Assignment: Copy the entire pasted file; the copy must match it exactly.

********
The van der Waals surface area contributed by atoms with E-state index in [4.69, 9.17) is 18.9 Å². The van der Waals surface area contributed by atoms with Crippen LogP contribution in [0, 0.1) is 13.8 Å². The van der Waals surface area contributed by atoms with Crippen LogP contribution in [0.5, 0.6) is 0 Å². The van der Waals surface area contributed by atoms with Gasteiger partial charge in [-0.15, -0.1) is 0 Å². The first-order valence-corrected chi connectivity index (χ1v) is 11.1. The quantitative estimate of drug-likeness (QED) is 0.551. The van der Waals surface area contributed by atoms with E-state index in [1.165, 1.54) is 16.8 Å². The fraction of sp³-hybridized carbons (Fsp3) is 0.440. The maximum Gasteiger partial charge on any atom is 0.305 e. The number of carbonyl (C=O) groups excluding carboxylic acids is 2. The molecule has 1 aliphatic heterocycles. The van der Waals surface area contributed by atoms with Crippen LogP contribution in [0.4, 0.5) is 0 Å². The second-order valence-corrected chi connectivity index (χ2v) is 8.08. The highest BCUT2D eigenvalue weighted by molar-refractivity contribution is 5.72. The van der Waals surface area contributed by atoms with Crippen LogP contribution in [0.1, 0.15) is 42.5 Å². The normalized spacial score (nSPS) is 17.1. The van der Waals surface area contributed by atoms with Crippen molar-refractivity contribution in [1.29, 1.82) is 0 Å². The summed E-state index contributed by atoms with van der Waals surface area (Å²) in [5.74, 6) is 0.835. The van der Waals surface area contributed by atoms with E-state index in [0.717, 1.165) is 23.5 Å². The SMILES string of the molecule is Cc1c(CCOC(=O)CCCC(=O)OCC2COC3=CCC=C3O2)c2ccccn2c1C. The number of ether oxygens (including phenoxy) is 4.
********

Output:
The van der Waals surface area contributed by atoms with E-state index in [4.69, 9.17) is 18.9 Å². The van der Waals surface area contributed by atoms with Crippen LogP contribution in [0, 0.1) is 13.8 Å². The van der Waals surface area contributed by atoms with Crippen LogP contribution in [0.5, 0.6) is 0 Å². The van der Waals surface area contributed by atoms with Gasteiger partial charge in [-0.15, -0.1) is 0 Å². The first-order valence-corrected chi connectivity index (χ1v) is 11.1. The quantitative estimate of drug-likeness (QED) is 0.551. The van der Waals surface area contributed by atoms with E-state index in [1.165, 1.54) is 16.8 Å². The fraction of sp³-hybridized carbons (Fsp3) is 0.440. The maximum Gasteiger partial charge on any atom is 0.305 e. The number of carbonyl (C=O) groups excluding carboxylic acids is 2. The molecule has 1 aliphatic heterocycles. The van der Waals surface area contributed by atoms with Crippen LogP contribution in [0.4, 0.5) is 0 Å². The second-order valence-corrected chi connectivity index (χ2v) is 8.08. The highest BCUT2D eigenvalue weighted by molar-refractivity contribution is 5.72. The van der Waals surface area contributed by atoms with Crippen LogP contribution in [0.1, 0.15) is 42.5 Å². The normalized spacial score (nSPS) is 17.1. The van der Waals surface area contributed by atoms with Crippen molar-refractivity contribution in [1.29, 1.82) is 0 Å². The summed E-state index contributed by atoms with van der Waals surface area (Å²) in [5.74, 6) is 0.835. The van der Waals surface area contributed by atoms with E-state index in [0.717, 1.165) is 23.5 Å². The SMILES string of the molecule is Cc1c(CCOC(=O)CCCC(=O)OCC2COC3=CCC=C3O2)c2ccccn2c1C. The number of ether oxygens (including phenoxy) is 4.